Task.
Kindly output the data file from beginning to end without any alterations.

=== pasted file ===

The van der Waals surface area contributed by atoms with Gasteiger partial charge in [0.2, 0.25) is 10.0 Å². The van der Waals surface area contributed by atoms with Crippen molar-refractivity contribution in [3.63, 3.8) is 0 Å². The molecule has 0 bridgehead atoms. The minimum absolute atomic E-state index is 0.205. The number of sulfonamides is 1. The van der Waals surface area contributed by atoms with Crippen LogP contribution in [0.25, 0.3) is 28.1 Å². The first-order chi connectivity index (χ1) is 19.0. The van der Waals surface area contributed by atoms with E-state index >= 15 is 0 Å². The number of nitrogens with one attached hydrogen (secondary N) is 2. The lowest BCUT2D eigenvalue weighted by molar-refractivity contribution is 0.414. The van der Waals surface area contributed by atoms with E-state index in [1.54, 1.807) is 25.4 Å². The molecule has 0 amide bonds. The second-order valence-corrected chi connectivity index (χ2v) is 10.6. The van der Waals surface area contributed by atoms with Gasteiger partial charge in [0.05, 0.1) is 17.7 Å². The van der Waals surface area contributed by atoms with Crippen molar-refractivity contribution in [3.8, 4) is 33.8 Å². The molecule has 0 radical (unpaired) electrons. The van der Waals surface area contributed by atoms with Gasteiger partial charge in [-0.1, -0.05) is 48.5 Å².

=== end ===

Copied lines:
The van der Waals surface area contributed by atoms with Gasteiger partial charge in [0.2, 0.25) is 10.0 Å². The van der Waals surface area contributed by atoms with Crippen molar-refractivity contribution in [3.63, 3.8) is 0 Å². The molecule has 0 bridgehead atoms. The minimum absolute atomic E-state index is 0.205. The number of sulfonamides is 1. The van der Waals surface area contributed by atoms with Crippen LogP contribution in [0.25, 0.3) is 28.1 Å². The first-order chi connectivity index (χ1) is 19.0. The van der Waals surface area contributed by atoms with E-state index >= 15 is 0 Å². The number of nitrogens with one attached hydrogen (secondary N) is 2. The lowest BCUT2D eigenvalue weighted by molar-refractivity contribution is 0.414. The van der Waals surface area contributed by atoms with E-state index in [1.54, 1.807) is 25.4 Å². The molecule has 0 amide bonds. The second-order valence-corrected chi connectivity index (χ2v) is 10.6. The van der Waals surface area contributed by atoms with Gasteiger partial charge in [0.05, 0.1) is 17.7 Å². The van der Waals surface area contributed by atoms with Crippen molar-refractivity contribution in [3.8, 4) is 33.8 Å². The molecule has 0 radical (unpaired) electrons. The van der Waals surface area contributed by atoms with Gasteiger partial charge in [-0.1, -0.05) is 48.5 Å².